Comparison of the backscattering strengths of SSL1, SSL2, and SSL3 for the mud-layer case. The backscattering strength for the SPM is also shown.

FIG. 10.

Comparison of the backscattering strengths of SSL1, SSL2, and SSL3 for the mud-layer case. The backscattering strength for the SPM is also shown.

Close modal
TABLE I.

Geoacoustic parameters used in numerical examples. All computations use water sound speed c0= 1500 m/s.

CaseLayer numberThickness (m)Sound speed ratioDensity ratioLoss parameter
Low contrast 1.1 1.8 0.02 
  1.2 2.0 0.01 
High contrast 1.05 1.8 0.02 
  1.8 2.5 0.01 
Mud layer 0.99 1.4 0.005 
  1.8 2.5 0.01 
CaseLayer numberThickness (m)Sound speed ratioDensity ratioLoss parameter
Low contrast 1.1 1.8 0.02 
  1.2 2.0 0.01 
High contrast 1.05 1.8 0.02 
  1.8 2.5 0.01 
Mud layer 0.99 1.4 0.005 
  1.8 2.5 0.01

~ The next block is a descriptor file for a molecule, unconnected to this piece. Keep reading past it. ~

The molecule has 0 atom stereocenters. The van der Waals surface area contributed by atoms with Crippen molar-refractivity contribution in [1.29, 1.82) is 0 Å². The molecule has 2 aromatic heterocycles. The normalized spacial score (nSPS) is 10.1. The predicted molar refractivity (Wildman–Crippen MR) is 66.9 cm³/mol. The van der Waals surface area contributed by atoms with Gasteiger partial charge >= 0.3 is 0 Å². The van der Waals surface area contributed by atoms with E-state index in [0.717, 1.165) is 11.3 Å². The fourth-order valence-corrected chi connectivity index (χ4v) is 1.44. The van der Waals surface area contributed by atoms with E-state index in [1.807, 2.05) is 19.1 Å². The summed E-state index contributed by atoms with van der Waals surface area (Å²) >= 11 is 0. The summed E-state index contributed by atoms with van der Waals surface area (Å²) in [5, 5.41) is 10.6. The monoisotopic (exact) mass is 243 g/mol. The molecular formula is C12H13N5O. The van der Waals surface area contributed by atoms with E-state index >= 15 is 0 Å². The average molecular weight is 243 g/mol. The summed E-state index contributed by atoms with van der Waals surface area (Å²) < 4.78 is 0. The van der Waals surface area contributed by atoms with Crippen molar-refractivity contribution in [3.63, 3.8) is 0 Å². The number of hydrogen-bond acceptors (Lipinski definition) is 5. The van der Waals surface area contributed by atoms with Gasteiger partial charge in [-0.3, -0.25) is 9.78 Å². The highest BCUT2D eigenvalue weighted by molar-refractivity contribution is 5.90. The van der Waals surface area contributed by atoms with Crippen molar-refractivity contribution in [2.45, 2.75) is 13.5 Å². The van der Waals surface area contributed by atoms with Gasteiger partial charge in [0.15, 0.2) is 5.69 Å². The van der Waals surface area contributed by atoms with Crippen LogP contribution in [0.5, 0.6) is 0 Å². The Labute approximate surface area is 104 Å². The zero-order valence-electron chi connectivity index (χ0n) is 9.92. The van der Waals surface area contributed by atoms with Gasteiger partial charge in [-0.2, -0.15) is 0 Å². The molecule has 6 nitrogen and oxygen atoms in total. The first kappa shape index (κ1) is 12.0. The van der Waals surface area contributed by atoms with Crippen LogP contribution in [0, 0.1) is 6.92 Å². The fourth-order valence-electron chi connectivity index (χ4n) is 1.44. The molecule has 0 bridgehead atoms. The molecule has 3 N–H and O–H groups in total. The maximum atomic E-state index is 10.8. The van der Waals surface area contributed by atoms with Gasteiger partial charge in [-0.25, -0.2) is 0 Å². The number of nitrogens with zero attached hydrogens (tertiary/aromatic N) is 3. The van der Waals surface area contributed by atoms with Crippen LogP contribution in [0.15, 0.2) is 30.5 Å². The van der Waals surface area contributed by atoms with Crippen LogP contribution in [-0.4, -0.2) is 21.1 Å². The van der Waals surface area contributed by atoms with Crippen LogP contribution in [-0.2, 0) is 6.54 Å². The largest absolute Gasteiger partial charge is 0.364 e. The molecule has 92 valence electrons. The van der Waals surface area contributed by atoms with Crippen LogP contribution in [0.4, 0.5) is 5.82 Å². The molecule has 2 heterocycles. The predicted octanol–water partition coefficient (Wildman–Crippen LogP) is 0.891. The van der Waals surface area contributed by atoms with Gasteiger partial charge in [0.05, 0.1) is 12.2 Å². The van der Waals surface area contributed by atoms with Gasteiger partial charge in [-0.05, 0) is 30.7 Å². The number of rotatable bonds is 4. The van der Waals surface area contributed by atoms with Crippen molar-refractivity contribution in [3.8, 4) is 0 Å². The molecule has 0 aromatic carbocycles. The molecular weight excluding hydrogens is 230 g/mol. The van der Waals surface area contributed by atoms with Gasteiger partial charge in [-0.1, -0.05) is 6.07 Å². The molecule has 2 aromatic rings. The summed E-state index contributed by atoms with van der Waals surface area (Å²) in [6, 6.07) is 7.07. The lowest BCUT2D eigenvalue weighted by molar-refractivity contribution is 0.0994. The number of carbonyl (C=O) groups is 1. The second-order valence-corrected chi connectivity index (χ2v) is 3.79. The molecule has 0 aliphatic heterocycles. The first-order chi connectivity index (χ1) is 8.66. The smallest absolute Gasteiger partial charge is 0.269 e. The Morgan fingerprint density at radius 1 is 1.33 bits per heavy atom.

The SSA applied to layered seafloors shows significant differences compared to the unlayered case. First, there seems to be no unique ansatz. Three different approximations are considered in this article, all reduce to the usual half-space result when layering is absent, and all meet the usual requirements imposed on any small-slope ansatz. Unlike the half-space case, for layered seafloors the SSA does not agree with the Kirchhoff approximation near the specular direction with implications for practical codes that employ the Kirchhoff approximation in this angular regime. The SSA of Ref. 6, here labeled SSL1, shows suspicious behavior in an example with a mud layer overlying a harder basement. Another negative aspect is that it is not presently known how to extend this approximation to multiple layers. The small-slope approach of Berrouk et al.7 can treat multiple layers and is the most tractable of the three but may oversimplify the problem. In the low-contrast case, where internal reflections are relatively weak, the three approximations give nearly identical results, but this is not true in cases with strong internal reflections.